At some point in your orthodontic career, you will be involved in a practice transition—whether it’s hiring an associate to handle some of your caseload, bringing in a partner to share in all aspects of practice management and treatment, or selling your practice entirely as part of retirement or relocation. Given that fact, it’s important to understand what the process of transition really entails.
When the time comes to begin the process of transition, you should seek out a transition specialist who specifically handles orthodontic practice transitions. This is not the time to save a little money by working with your CPA who has never drafted a Purchase & Sale Agreement or your practice attorney who has never transitioned a practice.
Even transition firms that primarily handle general dental transitions can make costly mistakes when trying to design an orthodontic practice transition. If you were not an orthodontist and your child needed treatment, would you take him/her to a general dentist or an orthodontist? While a general dentist understands dentistry, they do not have the skill set required to correct Class II or Class III malocclusions. It is the orthodontist who has the specific knowledge and experience that you seek.
Similarly, your CPA may understand your practice’s finances, but will not have the necessary background to guide you through the practice transition process. Your practice attorney could draft the transition documents, but is likely not the best person for the job, either. Would you want your practice attorney defending you in a murder trial? The same logic applies to orthodontic practice transitions: hire an expert to do an expert job.
The first step in the process is determining the practice’s Fair Market Value. The entire structure of the deal depends on what the financial realities are, and those realities are determined by a formal valuation. In the case of bringing in an associate, the appraisal will help set a baseline for comparison if the idea of partnership or sale comes up at a later date. In the case of bringing in a partner or hiring an associate with the specific purpose of selling the practice in a year or two, it determines the purchase price and aids in determining whether or not the proposed venture can be supported by the current cash flow. Appraisals are also important for retirement planning, estate planning, divorce settlement, and Separation Agreement purposes, and are essential for a rapid transition to maintain maximum value in the event of sudden disability or death.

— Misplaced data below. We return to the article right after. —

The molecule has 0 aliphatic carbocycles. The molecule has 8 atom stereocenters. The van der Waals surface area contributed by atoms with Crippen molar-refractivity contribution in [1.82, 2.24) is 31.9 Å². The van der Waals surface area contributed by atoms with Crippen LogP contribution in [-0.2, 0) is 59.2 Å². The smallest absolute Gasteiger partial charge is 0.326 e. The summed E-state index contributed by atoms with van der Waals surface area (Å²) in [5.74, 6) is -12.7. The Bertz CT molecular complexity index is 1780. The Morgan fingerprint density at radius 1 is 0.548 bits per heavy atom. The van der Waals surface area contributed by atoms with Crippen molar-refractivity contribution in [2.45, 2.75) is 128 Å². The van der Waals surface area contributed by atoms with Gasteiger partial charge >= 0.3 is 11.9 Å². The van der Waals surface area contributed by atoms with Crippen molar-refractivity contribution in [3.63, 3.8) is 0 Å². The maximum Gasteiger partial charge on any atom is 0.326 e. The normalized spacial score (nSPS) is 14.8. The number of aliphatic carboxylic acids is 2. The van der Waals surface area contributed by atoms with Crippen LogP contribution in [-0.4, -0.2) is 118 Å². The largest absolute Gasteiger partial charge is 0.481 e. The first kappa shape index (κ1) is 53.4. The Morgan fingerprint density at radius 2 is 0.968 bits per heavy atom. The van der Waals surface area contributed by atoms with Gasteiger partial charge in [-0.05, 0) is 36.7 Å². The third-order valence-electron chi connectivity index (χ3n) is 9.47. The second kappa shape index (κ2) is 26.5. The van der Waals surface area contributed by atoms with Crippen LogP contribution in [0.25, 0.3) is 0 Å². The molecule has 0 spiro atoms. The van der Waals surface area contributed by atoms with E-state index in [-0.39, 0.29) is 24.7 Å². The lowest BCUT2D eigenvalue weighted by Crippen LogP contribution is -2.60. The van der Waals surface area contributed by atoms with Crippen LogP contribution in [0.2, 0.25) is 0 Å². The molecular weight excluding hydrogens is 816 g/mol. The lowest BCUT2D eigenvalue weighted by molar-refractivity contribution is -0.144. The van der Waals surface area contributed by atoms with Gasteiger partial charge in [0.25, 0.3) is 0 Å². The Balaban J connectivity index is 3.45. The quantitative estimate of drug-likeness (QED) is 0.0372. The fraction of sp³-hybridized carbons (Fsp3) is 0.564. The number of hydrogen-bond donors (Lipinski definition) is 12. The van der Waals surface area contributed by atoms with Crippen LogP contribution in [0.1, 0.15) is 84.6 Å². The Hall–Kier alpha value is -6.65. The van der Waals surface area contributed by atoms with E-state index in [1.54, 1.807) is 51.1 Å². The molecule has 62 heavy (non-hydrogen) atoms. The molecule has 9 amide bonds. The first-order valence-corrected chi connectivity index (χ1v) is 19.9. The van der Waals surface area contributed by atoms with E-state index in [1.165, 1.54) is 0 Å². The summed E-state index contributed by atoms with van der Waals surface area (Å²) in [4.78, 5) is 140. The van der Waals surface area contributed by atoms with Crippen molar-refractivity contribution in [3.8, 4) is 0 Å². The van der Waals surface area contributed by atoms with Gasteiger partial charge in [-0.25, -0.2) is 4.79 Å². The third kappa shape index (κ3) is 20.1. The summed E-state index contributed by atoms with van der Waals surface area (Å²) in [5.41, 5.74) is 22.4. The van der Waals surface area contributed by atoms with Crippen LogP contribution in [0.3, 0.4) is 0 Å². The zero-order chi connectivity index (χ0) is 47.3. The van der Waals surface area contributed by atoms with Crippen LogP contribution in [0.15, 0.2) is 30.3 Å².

The appraisal should consider the financial aspects of the practice: tax returns, profit & loss statements, asset values based upon asset inventory lists, age and condition of the equipment, etc, as well as intangible aspects of the practice: quality and expense of staff, location and relation to competition, age and condition of the facility (whether rented or owned), etc.
One of the most overlooked aspects of financial information, which is also the most important piece of the puzzle, is the amount of future contracts, or Contracts Receivable. Separate from Accounts Receivable—amounts already billed, but yet to be collected—are Contracts Receivable—amounts yet to be billed and yet to be collected.
Collectively, the Contracts Receivable represent the amount to be collected in the future, either from the responsible party or their insurance carrier, from completing treatment on all current, active patients. This value helps an appraiser determine whether or not the gross and net income values have been artificially inflated due to pre-collection of fees and verifies that the value is accurate. A practice that is grossing $700,000 and netting $350,000 is clearly worth more to a buyer if the patients owe $450,000 to complete their treatment than if they only owe $250,000.
Likewise, a purchase price will be higher if the Contracts Receivable is higher due to longer payment schedules, smaller down payments, etc. Simply using a percentage of gross or a factor of net is often insufficient and can leave hundreds of thousands of dollars on the table—an amount many times greater than the cost of having the practice properly appraised in the first place.
The last thing to consider regarding the appraisal is whether or not to have the appraiser perform an on-site visit. Various firms have different opinions about whether or not an on-site visit is necessary to complete an appraisal. Typically, there is a significant added cost to an appraisal fee for those firms that require an on-site visit compared to an appraisal fee for those firms that do not.